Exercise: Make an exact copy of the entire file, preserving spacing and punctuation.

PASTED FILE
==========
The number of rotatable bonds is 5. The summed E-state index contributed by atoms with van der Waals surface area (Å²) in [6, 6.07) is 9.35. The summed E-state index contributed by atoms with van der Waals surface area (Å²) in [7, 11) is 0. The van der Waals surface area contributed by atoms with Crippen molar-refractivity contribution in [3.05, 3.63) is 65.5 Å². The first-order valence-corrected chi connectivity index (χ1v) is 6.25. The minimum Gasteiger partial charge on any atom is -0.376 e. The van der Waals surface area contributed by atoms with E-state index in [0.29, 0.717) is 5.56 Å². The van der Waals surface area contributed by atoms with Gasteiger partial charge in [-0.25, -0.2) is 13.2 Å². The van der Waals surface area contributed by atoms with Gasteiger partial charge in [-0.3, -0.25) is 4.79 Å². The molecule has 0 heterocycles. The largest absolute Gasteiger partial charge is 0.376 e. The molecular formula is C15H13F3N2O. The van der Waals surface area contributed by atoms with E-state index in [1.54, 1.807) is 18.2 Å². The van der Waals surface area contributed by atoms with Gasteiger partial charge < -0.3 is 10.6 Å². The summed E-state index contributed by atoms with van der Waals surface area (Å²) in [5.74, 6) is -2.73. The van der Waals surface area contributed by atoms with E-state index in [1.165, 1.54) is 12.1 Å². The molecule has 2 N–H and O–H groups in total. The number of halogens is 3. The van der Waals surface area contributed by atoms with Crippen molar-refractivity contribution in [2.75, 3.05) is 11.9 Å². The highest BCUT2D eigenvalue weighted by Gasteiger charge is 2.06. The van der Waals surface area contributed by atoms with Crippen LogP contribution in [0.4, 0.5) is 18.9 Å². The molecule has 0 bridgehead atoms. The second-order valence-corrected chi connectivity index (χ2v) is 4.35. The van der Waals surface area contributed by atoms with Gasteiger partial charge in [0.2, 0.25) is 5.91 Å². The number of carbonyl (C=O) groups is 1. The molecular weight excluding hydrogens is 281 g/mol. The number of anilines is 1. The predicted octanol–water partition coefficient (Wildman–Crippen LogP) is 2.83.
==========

The number of rotatable bonds is 5. The summed E-state index contributed by atoms with van der Waals surface area (Å²) in [6, 6.07) is 9.35. The summed E-state index contributed by atoms with van der Waals surface area (Å²) in [7, 11) is 0. The van der Waals surface area contributed by atoms with Crippen molar-refractivity contribution in [3.05, 3.63) is 65.5 Å². The first-order valence-corrected chi connectivity index (χ1v) is 6.25. The minimum Gasteiger partial charge on any atom is -0.376 e. The van der Waals surface area contributed by atoms with E-state index in [0.29, 0.717) is 5.56 Å². The van der Waals surface area contributed by atoms with Gasteiger partial charge in [-0.25, -0.2) is 13.2 Å². The van der Waals surface area contributed by atoms with Gasteiger partial charge in [-0.3, -0.25) is 4.79 Å². The molecule has 0 heterocycles. The largest absolute Gasteiger partial charge is 0.376 e. The molecular formula is C15H13F3N2O. The van der Waals surface area contributed by atoms with E-state index in [1.54, 1.807) is 18.2 Å². The van der Waals surface area contributed by atoms with Gasteiger partial charge < -0.3 is 10.6 Å². The summed E-state index contributed by atoms with van der Waals surface area (Å²) in [5.74, 6) is -2.73. The van der Waals surface area contributed by atoms with E-state index in [1.165, 1.54) is 12.1 Å². The molecule has 2 N–H and O–H groups in total. The number of halogens is 3. The van der Waals surface area contributed by atoms with Crippen molar-refractivity contribution in [2.75, 3.05) is 11.9 Å². The highest BCUT2D eigenvalue weighted by Gasteiger charge is 2.06. The van der Waals surface area contributed by atoms with Crippen LogP contribution in [0.4, 0.5) is 18.9 Å². The molecule has 0 bridgehead atoms. The second-order valence-corrected chi connectivity index (χ2v) is 4.35. The van der Waals surface area contributed by atoms with Gasteiger partial charge in [0.2, 0.25) is 5.91 Å². The number of carbonyl (C=O) groups is 1. The molecular weight excluding hydrogens is 281 g/mol. The number of anilines is 1. The predicted octanol–water partition coefficient (Wildman–Crippen LogP) is 2.83.